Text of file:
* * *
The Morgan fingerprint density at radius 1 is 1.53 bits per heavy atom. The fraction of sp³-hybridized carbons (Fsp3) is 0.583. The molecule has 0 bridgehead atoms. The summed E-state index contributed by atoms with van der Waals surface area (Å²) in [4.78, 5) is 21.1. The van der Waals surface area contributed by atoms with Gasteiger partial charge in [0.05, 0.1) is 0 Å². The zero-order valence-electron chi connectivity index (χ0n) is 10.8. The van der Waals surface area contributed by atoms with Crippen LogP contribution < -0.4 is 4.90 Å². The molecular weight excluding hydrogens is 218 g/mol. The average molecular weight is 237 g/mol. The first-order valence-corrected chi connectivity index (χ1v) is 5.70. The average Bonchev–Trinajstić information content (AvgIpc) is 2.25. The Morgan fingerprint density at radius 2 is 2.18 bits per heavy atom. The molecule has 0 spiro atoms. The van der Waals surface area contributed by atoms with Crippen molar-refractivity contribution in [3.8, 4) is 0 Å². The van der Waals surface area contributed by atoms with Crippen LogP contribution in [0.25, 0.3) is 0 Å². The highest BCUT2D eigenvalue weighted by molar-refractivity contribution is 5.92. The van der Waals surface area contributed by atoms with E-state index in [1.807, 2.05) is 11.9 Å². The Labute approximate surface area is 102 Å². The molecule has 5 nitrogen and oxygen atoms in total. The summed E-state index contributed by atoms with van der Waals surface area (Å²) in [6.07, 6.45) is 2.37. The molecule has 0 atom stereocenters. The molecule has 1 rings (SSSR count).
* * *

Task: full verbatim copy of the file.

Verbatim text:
The Morgan fingerprint density at radius 1 is 1.53 bits per heavy atom. The fraction of sp³-hybridized carbons (Fsp3) is 0.583. The molecule has 0 bridgehead atoms. The summed E-state index contributed by atoms with van der Waals surface area (Å²) in [4.78, 5) is 21.1. The van der Waals surface area contributed by atoms with Gasteiger partial charge in [0.05, 0.1) is 0 Å². The zero-order valence-electron chi connectivity index (χ0n) is 10.8. The van der Waals surface area contributed by atoms with Crippen LogP contribution < -0.4 is 4.90 Å². The molecular weight excluding hydrogens is 218 g/mol. The average molecular weight is 237 g/mol. The first-order valence-corrected chi connectivity index (χ1v) is 5.70. The average Bonchev–Trinajstić information content (AvgIpc) is 2.25. The Morgan fingerprint density at radius 2 is 2.18 bits per heavy atom. The molecule has 0 spiro atoms. The van der Waals surface area contributed by atoms with Crippen molar-refractivity contribution in [3.8, 4) is 0 Å². The van der Waals surface area contributed by atoms with Crippen LogP contribution in [0.25, 0.3) is 0 Å². The highest BCUT2D eigenvalue weighted by molar-refractivity contribution is 5.92. The van der Waals surface area contributed by atoms with E-state index in [1.807, 2.05) is 11.9 Å². The Labute approximate surface area is 102 Å². The molecule has 5 nitrogen and oxygen atoms in total. The summed E-state index contributed by atoms with van der Waals surface area (Å²) in [6.07, 6.45) is 2.37. The molecule has 0 atom stereocenters. The molecule has 1 rings (SSSR count).